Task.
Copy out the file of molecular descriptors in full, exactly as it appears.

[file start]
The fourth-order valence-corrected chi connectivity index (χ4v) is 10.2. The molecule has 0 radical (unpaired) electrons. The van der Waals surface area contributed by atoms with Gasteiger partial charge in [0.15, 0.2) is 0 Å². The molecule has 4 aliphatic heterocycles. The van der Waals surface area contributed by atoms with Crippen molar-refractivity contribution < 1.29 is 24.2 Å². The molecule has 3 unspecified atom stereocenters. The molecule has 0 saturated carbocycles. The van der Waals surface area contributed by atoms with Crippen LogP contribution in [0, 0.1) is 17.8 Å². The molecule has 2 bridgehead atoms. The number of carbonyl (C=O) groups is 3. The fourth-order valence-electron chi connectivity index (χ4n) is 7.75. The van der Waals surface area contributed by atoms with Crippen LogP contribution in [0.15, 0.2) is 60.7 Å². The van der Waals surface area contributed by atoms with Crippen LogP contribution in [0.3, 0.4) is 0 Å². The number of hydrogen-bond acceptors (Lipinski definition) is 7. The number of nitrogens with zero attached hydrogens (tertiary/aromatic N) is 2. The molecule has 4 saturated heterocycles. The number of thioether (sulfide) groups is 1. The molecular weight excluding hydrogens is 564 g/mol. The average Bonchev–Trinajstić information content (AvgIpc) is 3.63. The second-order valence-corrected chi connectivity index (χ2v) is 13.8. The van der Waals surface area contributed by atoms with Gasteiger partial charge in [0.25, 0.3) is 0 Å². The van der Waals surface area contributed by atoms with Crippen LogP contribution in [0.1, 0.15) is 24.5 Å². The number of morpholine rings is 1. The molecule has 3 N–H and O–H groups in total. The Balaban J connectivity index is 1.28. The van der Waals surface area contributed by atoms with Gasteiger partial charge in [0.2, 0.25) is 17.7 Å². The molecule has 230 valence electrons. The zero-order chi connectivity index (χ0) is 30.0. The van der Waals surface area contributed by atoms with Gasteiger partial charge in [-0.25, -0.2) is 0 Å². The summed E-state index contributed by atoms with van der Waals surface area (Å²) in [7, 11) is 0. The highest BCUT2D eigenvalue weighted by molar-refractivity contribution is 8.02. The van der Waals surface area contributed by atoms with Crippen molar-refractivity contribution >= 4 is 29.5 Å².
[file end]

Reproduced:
The fourth-order valence-corrected chi connectivity index (χ4v) is 10.2. The molecule has 0 radical (unpaired) electrons. The van der Waals surface area contributed by atoms with Gasteiger partial charge in [0.15, 0.2) is 0 Å². The molecule has 4 aliphatic heterocycles. The van der Waals surface area contributed by atoms with Crippen molar-refractivity contribution < 1.29 is 24.2 Å². The molecule has 3 unspecified atom stereocenters. The molecule has 0 saturated carbocycles. The van der Waals surface area contributed by atoms with Crippen LogP contribution in [0, 0.1) is 17.8 Å². The molecule has 2 bridgehead atoms. The number of carbonyl (C=O) groups is 3. The fourth-order valence-electron chi connectivity index (χ4n) is 7.75. The van der Waals surface area contributed by atoms with Crippen LogP contribution in [0.15, 0.2) is 60.7 Å². The van der Waals surface area contributed by atoms with Crippen LogP contribution in [0.3, 0.4) is 0 Å². The number of hydrogen-bond acceptors (Lipinski definition) is 7. The number of nitrogens with zero attached hydrogens (tertiary/aromatic N) is 2. The molecule has 4 saturated heterocycles. The number of thioether (sulfide) groups is 1. The molecular weight excluding hydrogens is 564 g/mol. The average Bonchev–Trinajstić information content (AvgIpc) is 3.63. The second-order valence-corrected chi connectivity index (χ2v) is 13.8. The van der Waals surface area contributed by atoms with Gasteiger partial charge in [0.25, 0.3) is 0 Å². The van der Waals surface area contributed by atoms with Crippen LogP contribution in [0.1, 0.15) is 24.5 Å². The number of morpholine rings is 1. The molecule has 3 N–H and O–H groups in total. The Balaban J connectivity index is 1.28. The van der Waals surface area contributed by atoms with Gasteiger partial charge in [0.2, 0.25) is 17.7 Å². The molecule has 230 valence electrons. The zero-order chi connectivity index (χ0) is 30.0. The van der Waals surface area contributed by atoms with Gasteiger partial charge in [-0.25, -0.2) is 0 Å². The summed E-state index contributed by atoms with van der Waals surface area (Å²) in [7, 11) is 0. The highest BCUT2D eigenvalue weighted by molar-refractivity contribution is 8.02. The van der Waals surface area contributed by atoms with Crippen molar-refractivity contribution >= 4 is 29.5 Å².